Workshops for Small Business Owners

If you're interested in starting a small business, feel free to attend CAMBA Small Business Services's TAKING CARE OF BUSINESS Informational Session on Wednesday, September 8, from 6PM – 7PM. The session is an overview of CAMBA's intensive 10-week (60 hours) workshop which steps the entrepreneur through the development of a business plan as well as addresses topics critical to starting and operating a successful business. Read more »

Video: Brad speaks about the importance of a living wage bill

Living Wage NYC
06/14/2010

Listen to Brad speak out on the budget and the importance of passing a living wage bill.

Elected Officials, City, Clash Over Living Wage Study-to-Be

New York Observer
06/08/2010

Tensions are rising over living wage. The Bloomberg administration's plan to study the effects of living wage laws came under attack today from a set of Council members and City Comptroller John Liu, who called the effort a "sham." In addition, nine Council members wrote a letter to Economic Development Corporation president Seth Pinsky asking him to take a more objective approach, given that the Bloomberg administration has repeatedly voiced opposition to many living wage requirements. "I welcome informative data that helps us make decisions, but given that the city has already indicated that it is skeptical of this policy, how can we be confident that the study will be objective and independent?" Councilman Brad Lander said today via phone. Read more »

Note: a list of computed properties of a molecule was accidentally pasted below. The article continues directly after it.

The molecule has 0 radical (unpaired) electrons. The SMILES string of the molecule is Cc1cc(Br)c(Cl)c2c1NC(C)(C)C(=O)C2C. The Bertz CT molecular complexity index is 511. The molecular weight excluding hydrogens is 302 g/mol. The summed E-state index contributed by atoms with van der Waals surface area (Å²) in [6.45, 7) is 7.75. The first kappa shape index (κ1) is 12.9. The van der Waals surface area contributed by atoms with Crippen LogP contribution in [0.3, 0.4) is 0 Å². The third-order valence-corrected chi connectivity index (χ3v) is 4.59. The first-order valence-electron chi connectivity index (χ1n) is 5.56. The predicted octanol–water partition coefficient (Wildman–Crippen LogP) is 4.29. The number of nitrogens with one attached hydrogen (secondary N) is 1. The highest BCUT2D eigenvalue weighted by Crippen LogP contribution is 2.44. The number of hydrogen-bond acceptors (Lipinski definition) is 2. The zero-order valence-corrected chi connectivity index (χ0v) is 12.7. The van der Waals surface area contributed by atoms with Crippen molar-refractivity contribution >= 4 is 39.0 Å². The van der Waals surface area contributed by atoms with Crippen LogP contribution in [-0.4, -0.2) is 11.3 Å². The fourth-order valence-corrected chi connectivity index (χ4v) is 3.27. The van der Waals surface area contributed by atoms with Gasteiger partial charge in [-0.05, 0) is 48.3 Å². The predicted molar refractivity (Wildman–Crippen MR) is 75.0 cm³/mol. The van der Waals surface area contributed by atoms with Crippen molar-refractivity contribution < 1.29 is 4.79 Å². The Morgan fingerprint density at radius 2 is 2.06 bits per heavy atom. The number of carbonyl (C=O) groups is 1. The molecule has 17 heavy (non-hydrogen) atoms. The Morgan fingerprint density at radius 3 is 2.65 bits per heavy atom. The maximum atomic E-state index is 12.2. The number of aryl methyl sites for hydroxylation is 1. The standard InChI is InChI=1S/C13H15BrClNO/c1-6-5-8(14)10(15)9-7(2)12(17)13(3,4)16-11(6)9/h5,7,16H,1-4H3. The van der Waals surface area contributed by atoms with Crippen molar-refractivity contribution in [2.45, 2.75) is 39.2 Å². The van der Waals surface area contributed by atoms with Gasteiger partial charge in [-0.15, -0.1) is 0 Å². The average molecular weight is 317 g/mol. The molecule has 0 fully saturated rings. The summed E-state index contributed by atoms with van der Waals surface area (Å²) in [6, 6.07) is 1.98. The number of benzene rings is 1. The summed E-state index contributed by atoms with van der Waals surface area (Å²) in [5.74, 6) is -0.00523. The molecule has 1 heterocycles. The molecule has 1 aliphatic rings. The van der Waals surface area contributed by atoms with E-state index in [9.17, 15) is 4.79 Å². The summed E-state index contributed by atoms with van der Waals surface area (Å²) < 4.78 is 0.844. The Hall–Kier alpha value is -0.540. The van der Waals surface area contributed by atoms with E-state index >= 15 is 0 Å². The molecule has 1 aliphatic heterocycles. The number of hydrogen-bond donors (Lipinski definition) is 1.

Making things a little easier for our small businesses

The small, independently-owned businesses that line our commercial avenues are - as we so often say - a key part of what make our neighborhoods, well, real neighborhoods. We are lucky to live in a place where we can walk to do so much of our weekly shopping, where we are likely to see neighbors, where we know the proprietors, where we have a choice to support local businesses instead of only global chains. So I was proud this week when the City Council passed the "Small Business Owners Bill of Rights," an important first step towards ensuring that small businesses in the city are able to survive and thrive in these difficult economic times.